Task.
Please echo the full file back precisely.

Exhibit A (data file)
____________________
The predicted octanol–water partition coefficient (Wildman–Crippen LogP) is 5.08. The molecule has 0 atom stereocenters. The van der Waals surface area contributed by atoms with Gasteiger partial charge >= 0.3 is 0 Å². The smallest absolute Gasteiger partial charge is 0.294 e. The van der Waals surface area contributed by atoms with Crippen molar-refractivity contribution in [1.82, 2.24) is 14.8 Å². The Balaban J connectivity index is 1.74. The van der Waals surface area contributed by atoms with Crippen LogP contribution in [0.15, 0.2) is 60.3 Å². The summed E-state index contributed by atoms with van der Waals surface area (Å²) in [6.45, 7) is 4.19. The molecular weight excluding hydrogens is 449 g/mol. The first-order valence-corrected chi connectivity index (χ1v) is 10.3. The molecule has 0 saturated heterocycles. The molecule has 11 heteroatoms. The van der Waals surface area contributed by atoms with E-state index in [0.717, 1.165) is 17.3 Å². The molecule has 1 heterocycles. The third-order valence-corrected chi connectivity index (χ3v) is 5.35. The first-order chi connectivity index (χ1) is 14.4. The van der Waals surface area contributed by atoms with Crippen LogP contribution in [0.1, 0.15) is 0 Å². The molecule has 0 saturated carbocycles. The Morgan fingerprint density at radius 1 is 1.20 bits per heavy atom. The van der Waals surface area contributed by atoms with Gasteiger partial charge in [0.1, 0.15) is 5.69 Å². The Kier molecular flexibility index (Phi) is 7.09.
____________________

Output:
The predicted octanol–water partition coefficient (Wildman–Crippen LogP) is 5.08. The molecule has 0 atom stereocenters. The van der Waals surface area contributed by atoms with Gasteiger partial charge >= 0.3 is 0 Å². The smallest absolute Gasteiger partial charge is 0.294 e. The van der Waals surface area contributed by atoms with Crippen molar-refractivity contribution in [1.82, 2.24) is 14.8 Å². The Balaban J connectivity index is 1.74. The van der Waals surface area contributed by atoms with Crippen LogP contribution in [0.15, 0.2) is 60.3 Å². The summed E-state index contributed by atoms with van der Waals surface area (Å²) in [6.45, 7) is 4.19. The molecular weight excluding hydrogens is 449 g/mol. The first-order valence-corrected chi connectivity index (χ1v) is 10.3. The molecule has 0 saturated heterocycles. The molecule has 11 heteroatoms. The van der Waals surface area contributed by atoms with E-state index in [0.717, 1.165) is 17.3 Å². The molecule has 1 heterocycles. The third-order valence-corrected chi connectivity index (χ3v) is 5.35. The first-order chi connectivity index (χ1) is 14.4. The van der Waals surface area contributed by atoms with Crippen LogP contribution in [0.1, 0.15) is 0 Å². The molecule has 0 saturated carbocycles. The Morgan fingerprint density at radius 1 is 1.20 bits per heavy atom. The van der Waals surface area contributed by atoms with Gasteiger partial charge in [0.1, 0.15) is 5.69 Å². The Kier molecular flexibility index (Phi) is 7.09.